Book review: The Illuminations casts shimmering light on life, love and a lost past
by Andrew O’Hagan
Farrar, Straus and Giroux
The Illuminations, Andrew O'Hagan's fifth novel, centres around the life of Anne Quirk, a woman whose past is slipping away from her. We meet her in sheltered accommodation in Saltcoats, North Ayrshire, fussed over by the well-meaning but officious Maureen whose attentions occasionally tip over into interference.
Maureen is fascinated by her neighbour's mysterious past, documented by a series of evocative photographs. One of them "showed a kitchen sink with old taps and a pair of breakfast bowls waiting to be washed and a milk bottle filled with soapy water".
It is both the beauty and the irony of Anne's situation that as her mind is disintegrating, these photos become the only trigger to her fading memories. She was, Maureen soon discovers, a distinguished documentary photographer in her heyday, whose reputation has fallen by the wayside. She also has a secret in her past, whose details emerge in glimpses throughout the novel.
The illuminations of the title refer to Anne's desire to return to Blackpool, a city with emotional resonance for her, but they can equally apply to the flashes of lucidity O'Hagan handles with such delicacy in the text.
O'Hagan, who was shortlisted for the Booker Prize in 1999 for Our Fathers, inhabits his characters with ease and is one of those rare male authors who does women as well as men. Anne's mental disintegration is beautifully and sensitively handled, and O'Hagan charts its course with a poet's precision and a journalist's eye. "One minute, you're getting on with your tasks, the jobs and the life and all your goals and one thing and another, then, just like that, you notice the smell of burning leaves as you walk past the playing-fields."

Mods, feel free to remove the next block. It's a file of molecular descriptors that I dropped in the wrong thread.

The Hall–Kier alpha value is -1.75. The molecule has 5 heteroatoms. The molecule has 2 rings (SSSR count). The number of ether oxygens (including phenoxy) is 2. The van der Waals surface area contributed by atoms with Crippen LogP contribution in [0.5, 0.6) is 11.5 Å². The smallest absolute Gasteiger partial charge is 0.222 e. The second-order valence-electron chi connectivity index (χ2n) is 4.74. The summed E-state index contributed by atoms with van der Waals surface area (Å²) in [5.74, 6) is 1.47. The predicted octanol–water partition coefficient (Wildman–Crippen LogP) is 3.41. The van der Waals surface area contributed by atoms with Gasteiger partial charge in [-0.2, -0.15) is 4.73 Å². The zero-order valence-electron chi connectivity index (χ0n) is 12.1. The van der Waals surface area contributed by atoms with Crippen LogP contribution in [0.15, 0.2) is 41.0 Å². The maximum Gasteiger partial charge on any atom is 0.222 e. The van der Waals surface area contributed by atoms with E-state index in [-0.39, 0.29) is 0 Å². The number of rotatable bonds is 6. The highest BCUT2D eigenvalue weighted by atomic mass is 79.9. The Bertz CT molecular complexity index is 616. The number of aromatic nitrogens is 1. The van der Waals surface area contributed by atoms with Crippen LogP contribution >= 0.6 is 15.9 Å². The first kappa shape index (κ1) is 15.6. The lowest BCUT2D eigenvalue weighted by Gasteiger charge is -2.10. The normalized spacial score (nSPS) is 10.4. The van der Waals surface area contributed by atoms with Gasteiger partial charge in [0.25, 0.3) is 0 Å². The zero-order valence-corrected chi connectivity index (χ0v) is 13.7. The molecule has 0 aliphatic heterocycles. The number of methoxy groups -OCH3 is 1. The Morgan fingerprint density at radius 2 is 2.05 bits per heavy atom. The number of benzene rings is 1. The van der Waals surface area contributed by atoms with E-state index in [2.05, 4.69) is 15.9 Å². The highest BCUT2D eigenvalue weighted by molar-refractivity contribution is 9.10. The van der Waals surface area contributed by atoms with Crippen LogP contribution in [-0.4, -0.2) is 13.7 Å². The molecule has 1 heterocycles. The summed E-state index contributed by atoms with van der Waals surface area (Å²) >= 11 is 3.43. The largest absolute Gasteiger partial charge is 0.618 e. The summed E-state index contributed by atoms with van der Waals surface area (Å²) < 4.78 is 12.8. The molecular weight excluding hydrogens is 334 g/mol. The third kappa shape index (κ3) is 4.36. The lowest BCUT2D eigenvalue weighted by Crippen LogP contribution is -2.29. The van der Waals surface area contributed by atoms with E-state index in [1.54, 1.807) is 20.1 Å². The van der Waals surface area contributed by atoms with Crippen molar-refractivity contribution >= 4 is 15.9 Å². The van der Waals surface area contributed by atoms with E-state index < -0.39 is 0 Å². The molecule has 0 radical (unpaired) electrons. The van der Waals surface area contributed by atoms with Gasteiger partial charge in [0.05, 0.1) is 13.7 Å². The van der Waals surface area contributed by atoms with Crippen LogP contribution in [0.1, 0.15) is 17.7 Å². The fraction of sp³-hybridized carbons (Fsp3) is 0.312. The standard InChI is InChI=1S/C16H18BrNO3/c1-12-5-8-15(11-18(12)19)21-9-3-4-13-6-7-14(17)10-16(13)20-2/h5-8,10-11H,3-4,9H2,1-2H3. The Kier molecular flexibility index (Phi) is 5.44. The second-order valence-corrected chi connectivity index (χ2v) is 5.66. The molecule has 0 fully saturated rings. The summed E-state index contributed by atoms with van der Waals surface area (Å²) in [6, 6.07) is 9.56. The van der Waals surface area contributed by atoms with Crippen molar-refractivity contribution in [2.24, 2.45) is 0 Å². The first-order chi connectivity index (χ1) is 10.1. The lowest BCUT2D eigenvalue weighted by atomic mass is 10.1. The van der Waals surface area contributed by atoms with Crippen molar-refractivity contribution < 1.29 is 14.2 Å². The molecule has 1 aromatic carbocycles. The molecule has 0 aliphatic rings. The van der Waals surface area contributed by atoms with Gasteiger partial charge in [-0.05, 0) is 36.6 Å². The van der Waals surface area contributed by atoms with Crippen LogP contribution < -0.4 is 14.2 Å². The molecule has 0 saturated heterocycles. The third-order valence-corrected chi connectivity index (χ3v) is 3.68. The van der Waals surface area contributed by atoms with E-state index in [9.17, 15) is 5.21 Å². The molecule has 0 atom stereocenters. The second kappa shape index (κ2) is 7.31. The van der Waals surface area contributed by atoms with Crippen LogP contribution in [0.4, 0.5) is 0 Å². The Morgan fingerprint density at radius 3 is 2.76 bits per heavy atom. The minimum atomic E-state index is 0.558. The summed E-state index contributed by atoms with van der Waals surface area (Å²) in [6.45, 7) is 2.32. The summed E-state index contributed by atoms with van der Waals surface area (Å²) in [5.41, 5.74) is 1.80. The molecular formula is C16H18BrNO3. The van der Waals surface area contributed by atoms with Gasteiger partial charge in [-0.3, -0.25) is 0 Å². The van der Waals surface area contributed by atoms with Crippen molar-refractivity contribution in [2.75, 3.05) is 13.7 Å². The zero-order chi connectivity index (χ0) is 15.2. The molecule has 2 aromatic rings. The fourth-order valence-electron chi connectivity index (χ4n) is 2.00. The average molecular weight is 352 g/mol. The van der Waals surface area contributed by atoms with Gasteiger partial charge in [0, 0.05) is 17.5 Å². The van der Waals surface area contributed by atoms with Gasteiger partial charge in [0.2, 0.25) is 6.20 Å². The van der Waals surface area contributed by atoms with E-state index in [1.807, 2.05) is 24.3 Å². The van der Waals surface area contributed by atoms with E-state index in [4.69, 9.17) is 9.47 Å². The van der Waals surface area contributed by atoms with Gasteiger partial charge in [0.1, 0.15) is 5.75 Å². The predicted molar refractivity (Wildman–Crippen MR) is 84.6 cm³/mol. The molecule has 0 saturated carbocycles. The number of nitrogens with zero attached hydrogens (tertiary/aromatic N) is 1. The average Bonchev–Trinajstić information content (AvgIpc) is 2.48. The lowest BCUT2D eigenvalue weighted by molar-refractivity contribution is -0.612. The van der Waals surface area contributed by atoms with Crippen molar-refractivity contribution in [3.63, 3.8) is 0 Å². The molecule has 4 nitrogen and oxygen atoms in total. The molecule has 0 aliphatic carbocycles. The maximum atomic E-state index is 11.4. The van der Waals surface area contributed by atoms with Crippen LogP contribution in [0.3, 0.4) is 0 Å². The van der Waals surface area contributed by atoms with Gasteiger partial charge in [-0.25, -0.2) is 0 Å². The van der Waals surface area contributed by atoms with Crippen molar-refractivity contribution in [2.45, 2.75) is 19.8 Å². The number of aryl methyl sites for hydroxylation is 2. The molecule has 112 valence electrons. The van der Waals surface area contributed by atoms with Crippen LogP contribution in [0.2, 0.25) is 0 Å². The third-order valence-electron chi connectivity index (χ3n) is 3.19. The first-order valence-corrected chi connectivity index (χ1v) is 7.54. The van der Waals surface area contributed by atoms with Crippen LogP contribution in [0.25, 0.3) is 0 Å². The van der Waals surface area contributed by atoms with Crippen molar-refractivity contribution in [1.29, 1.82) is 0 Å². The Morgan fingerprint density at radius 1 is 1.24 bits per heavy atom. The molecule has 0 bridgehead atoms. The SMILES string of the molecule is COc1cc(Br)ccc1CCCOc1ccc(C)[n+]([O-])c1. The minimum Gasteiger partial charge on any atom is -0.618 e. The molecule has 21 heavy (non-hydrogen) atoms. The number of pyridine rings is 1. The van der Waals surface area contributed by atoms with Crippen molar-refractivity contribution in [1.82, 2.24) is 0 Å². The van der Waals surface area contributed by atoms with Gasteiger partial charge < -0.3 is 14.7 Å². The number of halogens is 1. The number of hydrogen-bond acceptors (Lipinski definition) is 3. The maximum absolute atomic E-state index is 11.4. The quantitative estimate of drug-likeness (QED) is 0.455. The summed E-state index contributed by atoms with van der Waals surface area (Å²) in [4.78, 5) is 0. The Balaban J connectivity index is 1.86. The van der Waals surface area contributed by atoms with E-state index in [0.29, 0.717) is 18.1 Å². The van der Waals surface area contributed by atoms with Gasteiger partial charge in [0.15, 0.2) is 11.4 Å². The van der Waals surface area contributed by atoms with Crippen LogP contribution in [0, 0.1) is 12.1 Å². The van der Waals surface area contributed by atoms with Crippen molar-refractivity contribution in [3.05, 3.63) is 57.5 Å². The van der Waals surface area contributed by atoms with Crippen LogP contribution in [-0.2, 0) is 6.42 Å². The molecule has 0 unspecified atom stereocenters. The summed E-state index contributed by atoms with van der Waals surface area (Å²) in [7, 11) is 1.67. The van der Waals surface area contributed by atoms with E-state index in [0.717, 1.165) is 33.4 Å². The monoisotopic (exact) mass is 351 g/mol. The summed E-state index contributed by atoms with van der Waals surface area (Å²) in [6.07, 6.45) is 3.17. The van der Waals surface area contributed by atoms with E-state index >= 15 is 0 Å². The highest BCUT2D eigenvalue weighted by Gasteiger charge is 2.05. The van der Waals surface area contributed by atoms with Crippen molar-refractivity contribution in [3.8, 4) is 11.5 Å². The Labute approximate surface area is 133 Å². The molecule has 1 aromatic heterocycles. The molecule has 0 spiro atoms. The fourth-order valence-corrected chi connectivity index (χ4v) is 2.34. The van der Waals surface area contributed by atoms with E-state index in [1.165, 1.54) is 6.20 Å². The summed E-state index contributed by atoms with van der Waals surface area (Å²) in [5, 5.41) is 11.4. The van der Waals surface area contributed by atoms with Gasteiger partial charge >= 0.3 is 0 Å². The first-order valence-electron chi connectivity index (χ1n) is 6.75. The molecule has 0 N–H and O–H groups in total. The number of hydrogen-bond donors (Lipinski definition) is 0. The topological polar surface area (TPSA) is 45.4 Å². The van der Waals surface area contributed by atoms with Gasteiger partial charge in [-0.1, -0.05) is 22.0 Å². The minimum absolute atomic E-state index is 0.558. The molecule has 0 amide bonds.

Anne's internal conflict is counterpointed by an interlinked storyline, which follows her grandson Luke, a captain with the Royal Western Fusiliers, who is on a tour of duty in Afghanistan. In contrast to the contemplative passages detailing Anne's past, the passages in Afghanistan are a blaze of action and banter. O'Hagan has done his research and the life of a modern soldier is vividly portrayed.
The dialogue is fast, furious and shot through with a liberal scattering of obscenities and death metal references. But it is when Luke returns home to Scotland to visit his beloved grandmother that the novel really gathers pace. The uneasy shift from frontline battle to humdrum domestic existence and drunken nights in the pub is subtly drawn.
As Luke tries to forget what he saw in Afghanistan, his grandmother seeks remembrance of things past. Together they set out on a trip to a Blackpool guesthouse where Anne once kept a room and her long-kept secrets begin to float to the surface of her fractured mind.
O'Hagan has cast a shimmering light on love and memory, life and loss, and on the secrets we keep from those closest to us, sometimes even from ourselves.
Guardian News & Media